OPEC expects rivals to pump out less oil in 2016

Oil cartel OPEC has cut its forecasts for how much its rival producers will produce in in 2016, while the 12-member group continues to ramp up its own production levels.

According to the latest monthly report from the group, whose de facto leader is Saudi Arabia, non-OPEC oil supply is forecast to decline by 700,000 barrels a day (b/d) in 2016 -- 40,000 b/d less than the cartel's January report.


Jahi Chikwendiu | The Washington Post | Getty Images

Non-OPEC producers, such as those in the U.S., have struggled to break even with the lower oil price and have cut costs drastically. OPEC too said that its downward revision to the non-OPEC supply forecast was "mainly due to announced capex cuts by international oil companies, the fall in active drilling rigs in the U.S. and Canada, and a heavy annual decline in older fields."

Oil prices remain very low, with a barrel currently fetching around the $30-mark on the back of a glut and lagging demand. OPEC has refused to cut its own output and thereby support prices, however, even as lower prices hurt government budgets in OPEC member countries in the Middle East and beyond.

Supply and demand

Signaling that the imbalance in supply and demand was not set to be rectified anytime soon, OPEC said on Wednesday that it expected world oil demand to grow by 1.25 mb/d in 2016, "representing a marginal lower adjustment of 10,000 b/d from the previous forecast, to average 94.21 mb/d."

That forecast for oil demand follows a similar prediction from the International Energy Agency (IEA) on Tuesday. It too forecast that global oil demand growth would "ease back significantly" in 2016 from the five-year high of 1.6 million barrels a day (mb/d) in 2015 to 1.2 mb/d in 2016. It said demand growth would be "pulled down by notable slowdowns in Europe, China and the U.S."

At the same time as the global oil demand forecast was lowered, OPEC forecast that its own supply had increased in January, with crude production up 131,000 barrels a day to average 32.33 mb/d, according to secondary sources, above its official output ceiling of 30 mb/d.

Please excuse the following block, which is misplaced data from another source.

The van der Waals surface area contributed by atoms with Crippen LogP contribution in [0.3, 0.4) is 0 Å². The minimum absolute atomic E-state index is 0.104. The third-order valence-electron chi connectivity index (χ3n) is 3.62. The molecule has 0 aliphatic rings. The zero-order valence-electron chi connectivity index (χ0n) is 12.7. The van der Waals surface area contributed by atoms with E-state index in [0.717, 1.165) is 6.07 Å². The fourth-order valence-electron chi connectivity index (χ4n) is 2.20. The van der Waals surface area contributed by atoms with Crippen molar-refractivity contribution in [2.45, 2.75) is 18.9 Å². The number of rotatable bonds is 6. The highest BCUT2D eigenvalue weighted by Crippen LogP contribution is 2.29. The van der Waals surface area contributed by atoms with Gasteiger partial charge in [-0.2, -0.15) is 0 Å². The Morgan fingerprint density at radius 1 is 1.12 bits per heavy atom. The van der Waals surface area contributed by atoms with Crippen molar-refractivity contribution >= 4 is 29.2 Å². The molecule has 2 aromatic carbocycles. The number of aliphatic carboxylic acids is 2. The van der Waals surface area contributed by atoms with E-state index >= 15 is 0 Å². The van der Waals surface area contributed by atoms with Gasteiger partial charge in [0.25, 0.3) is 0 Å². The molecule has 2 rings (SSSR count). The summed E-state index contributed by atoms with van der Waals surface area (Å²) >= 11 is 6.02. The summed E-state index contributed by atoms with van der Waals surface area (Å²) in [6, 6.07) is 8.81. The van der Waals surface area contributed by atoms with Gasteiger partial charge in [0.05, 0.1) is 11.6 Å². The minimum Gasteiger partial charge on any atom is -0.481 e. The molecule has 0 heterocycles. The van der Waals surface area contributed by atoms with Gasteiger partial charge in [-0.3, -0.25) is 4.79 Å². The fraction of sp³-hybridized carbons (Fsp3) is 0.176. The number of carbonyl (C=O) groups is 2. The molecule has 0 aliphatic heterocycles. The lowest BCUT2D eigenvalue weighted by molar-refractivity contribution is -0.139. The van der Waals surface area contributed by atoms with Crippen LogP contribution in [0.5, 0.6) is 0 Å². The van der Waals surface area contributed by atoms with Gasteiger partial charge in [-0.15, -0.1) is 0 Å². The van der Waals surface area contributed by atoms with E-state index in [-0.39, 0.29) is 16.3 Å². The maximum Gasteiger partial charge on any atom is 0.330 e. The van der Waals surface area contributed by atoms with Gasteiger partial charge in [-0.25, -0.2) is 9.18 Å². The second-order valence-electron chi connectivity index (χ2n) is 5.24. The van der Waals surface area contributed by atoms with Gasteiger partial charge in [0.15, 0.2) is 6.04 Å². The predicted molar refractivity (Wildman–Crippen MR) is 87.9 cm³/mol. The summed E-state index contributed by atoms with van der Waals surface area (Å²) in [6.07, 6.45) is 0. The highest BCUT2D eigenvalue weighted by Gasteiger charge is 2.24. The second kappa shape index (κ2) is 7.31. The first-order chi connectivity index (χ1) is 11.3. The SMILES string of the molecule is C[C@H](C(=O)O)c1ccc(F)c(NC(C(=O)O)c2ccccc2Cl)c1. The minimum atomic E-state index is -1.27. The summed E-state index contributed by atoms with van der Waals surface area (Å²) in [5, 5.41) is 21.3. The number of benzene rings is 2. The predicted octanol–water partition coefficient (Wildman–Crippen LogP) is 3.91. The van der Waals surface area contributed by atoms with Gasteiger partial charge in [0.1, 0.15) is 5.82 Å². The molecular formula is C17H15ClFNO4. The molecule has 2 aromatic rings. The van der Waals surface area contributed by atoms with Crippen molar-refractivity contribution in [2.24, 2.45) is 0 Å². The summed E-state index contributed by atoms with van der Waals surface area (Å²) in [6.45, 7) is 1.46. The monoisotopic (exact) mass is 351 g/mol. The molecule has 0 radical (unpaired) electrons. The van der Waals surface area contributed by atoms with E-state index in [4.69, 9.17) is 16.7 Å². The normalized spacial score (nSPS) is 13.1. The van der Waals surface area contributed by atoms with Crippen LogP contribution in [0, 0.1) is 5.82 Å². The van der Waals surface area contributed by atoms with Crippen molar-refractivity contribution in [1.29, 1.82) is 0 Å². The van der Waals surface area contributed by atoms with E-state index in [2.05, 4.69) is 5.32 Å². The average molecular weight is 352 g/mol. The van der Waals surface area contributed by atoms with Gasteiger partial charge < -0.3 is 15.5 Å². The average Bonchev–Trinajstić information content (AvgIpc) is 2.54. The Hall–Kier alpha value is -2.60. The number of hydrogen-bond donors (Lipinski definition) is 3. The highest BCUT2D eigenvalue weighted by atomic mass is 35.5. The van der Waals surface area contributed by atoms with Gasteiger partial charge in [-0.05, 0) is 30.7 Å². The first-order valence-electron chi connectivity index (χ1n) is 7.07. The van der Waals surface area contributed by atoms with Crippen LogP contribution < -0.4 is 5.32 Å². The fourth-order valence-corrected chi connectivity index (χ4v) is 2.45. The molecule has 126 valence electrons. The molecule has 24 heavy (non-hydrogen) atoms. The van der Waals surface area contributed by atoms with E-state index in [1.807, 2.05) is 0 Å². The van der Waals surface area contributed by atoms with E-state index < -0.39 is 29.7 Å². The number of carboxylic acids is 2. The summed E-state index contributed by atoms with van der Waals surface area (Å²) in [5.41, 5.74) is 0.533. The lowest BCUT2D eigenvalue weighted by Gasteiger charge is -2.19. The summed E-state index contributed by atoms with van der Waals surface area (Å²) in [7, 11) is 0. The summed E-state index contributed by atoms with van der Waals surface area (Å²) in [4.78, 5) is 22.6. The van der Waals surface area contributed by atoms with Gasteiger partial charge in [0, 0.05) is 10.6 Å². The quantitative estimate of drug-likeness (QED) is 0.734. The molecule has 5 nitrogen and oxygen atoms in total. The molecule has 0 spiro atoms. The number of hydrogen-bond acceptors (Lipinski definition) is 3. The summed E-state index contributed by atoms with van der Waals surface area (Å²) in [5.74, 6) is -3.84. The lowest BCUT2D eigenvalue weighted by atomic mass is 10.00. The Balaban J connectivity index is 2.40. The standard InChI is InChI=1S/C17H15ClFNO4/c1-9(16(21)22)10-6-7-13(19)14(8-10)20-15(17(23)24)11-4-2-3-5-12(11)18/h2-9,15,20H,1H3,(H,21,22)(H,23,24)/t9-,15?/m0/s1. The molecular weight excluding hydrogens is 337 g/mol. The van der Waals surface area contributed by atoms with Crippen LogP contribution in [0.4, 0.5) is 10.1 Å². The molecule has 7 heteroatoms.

Even as low oil prices start to hit home with even Saudi Arabia reporting a record budget deficit in 2015 and spending cuts to cope with lower oil revenues, OPEC has refused to budge on output and has been optimistic on the outlook for global oil demand.

U.S. buoys demand

In fact, OPEC believes that global demand for oil would still be "broadly robust" in 2016 with countries outside the Organisation for Economic Co-operation and Development, including China, India and Brazil, continuing to "contribute the bulk of oil demand growth this year." OPEC reiterated that it was ready to step into the breach to meet that global oil demand.

"In 2016, demand for OPEC crude is expected at 31.6 mb/d, a gain of 1.8 mb/d, higher than last year," OPEC noted, adding more detail on where it expected demand to come from.

"For 2016, oil demand is anticipated to grow by around 1.3 mb/d, below last year's growth but still broadly robust. Demand in the OECD countries is projected to grow by 0.2 mb/d, with the U.S. leading growth, while Asia-Pacific is seen declining and Europe is expected to be broadly flat compared to the previous year."

Rebuffing fears of a slowdown in U.S. growth and how that could put a dampener on oil demand, OPEC said "positive projected growth in the U.S. economy and continued healthy growth in the road transportation sector are seen outweighing downside assumptions for overall U.S. oil demand, mainly linked to fuel substitution and vehicle efficiencies."

Lastly, for Europe, OPEC said that the strong demand growth seen in 2015 was "not expected to be repeated this year."

"Significant economic uncertainties, along with ongoing efficiencies and fuel substitution in the road transportation sector, are expected to weigh on oil consumption in the region. However, this could be offset by expanding demand in major economies – particularly Germany and the U.K. – due to the low oil price environment despite high end-user taxes."